Hindu Pilgrimages - The Jagganath Puri Temple
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Jagganath Puri Temple Anantvarman Chodaganga obviously intended this to be the largest religious edifice within his kingdom. Modelled on the Lingraja sanctuary at Bhubaneshwar, but on a grander scale, the monument is raised on a platform and consists of four structures surrounded by smaller shrines and two enclosure walls. (Only Hindus are permitted to enter).

The original temple consists of a towered sanctuary and a mandapa with pyramidal roof; 13th and 15th centuries. The double enclosure walls dates from the Muslim period, when the temples had to be fortified. Rising to a height of about 56.7 metres (186 ft), the tower over the sanctuary is a powerful composition. It has bands in the middle of each sides covered with 18th century plaster illustrations of Vaishnava and Ramayana themes; these are flanked by miniature tower like elements, one upon the other.

The large amalaka capping piece has crouching figures and animals beneath; above is a pot finial, disc and flag, the last indicating the presence of the deity. Recently, the outer sanctuary walls have been cleaned off accumulated plaster layers to reveal a double series of sculpture niches. Each niche is surmounted by a tower like pediment and separated one from the other by horizontal mouldings that reproduce those of the basement. The sculptures in the middle of each side are housed in two storey shrines (13th century addition); these depict Vamana (north), Narasimha (west) and Varaha (south). The deep recesses between the principal niches are occupied by large figures of fully modelled maidens.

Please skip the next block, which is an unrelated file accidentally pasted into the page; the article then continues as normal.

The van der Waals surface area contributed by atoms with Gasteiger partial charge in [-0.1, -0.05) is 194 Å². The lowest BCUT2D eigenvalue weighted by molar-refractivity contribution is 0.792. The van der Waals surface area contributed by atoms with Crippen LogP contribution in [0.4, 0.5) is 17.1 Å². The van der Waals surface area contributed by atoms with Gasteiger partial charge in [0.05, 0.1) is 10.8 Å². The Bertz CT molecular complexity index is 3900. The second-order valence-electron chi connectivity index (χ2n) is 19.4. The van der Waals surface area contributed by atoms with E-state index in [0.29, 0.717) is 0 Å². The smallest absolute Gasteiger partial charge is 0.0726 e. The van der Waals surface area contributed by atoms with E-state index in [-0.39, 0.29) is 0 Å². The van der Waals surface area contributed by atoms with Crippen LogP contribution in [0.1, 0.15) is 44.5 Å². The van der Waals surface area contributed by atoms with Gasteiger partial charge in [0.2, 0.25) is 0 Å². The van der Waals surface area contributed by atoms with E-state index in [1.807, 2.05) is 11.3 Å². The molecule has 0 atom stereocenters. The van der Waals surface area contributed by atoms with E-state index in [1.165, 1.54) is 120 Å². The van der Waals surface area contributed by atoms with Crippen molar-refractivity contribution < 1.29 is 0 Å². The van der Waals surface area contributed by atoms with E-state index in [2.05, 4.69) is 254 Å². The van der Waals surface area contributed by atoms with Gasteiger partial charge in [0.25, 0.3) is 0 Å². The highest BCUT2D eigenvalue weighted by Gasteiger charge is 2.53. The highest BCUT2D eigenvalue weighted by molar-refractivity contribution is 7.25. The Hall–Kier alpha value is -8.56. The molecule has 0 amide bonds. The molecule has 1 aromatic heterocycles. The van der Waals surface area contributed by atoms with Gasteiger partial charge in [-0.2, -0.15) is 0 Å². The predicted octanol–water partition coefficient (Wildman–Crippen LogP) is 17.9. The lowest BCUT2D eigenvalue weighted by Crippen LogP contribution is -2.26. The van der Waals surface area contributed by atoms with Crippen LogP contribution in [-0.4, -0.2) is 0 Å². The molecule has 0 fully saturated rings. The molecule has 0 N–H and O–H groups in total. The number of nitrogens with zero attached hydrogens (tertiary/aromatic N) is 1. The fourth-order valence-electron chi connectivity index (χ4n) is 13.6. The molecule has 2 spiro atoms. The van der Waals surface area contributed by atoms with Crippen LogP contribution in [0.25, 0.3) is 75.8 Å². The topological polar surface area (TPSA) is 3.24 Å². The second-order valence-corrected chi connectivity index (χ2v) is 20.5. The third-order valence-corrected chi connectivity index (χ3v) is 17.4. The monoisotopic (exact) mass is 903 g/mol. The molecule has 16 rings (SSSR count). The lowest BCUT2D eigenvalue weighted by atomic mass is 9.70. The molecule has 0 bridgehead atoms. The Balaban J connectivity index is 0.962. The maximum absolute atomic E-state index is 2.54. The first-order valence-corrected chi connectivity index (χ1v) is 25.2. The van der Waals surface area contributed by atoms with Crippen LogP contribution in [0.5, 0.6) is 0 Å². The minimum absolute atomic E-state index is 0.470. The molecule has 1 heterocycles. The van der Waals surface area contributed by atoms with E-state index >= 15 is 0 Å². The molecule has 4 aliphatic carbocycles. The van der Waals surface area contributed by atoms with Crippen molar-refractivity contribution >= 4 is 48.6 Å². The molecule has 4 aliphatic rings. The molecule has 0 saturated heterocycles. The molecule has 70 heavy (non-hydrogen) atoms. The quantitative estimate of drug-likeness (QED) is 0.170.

The walls of the original mandapa are similar to those of the sanctuary, except for doorways in the middle of each side. The pyramidal roof has central projections with capping elements that represent the large example at the summit. The later mandapa additions, particularly the 15th century structure (extreme east of the ensemble), maintain the highly elaborate wall treatment in which the sculptural and architectural elements are integrated.

Parts circular pilasters and horizontal mouldings divide the fašade into numerous panels. Carvings display a distinctive royal iconography, the King is depicted enthroned, seated in a swing, standing, with female attendants in a boat, with a procession of soldiers, horses and elephants, carried in a palanquin and worshipping Durga. Images of Krishna, Rama, Shiva and the Dikpalas are included in the sculptural programmes.

Within the compound is the 12th century shrine of Lakshmi, the walls of which are covered with lotus ornament, miniature figures, coiled nagas and gracefully posed maidens. The windows with their sculpted blocks, are surrounded by a bands of scrollwork. The main (east) gate of the complex has an elaborate doorway and a pyramidal roof cap with amalakas. In front is a multi faceted column on a carved base with a figure of Aruna on the top. This originally stood before the Surya temple at Konark.






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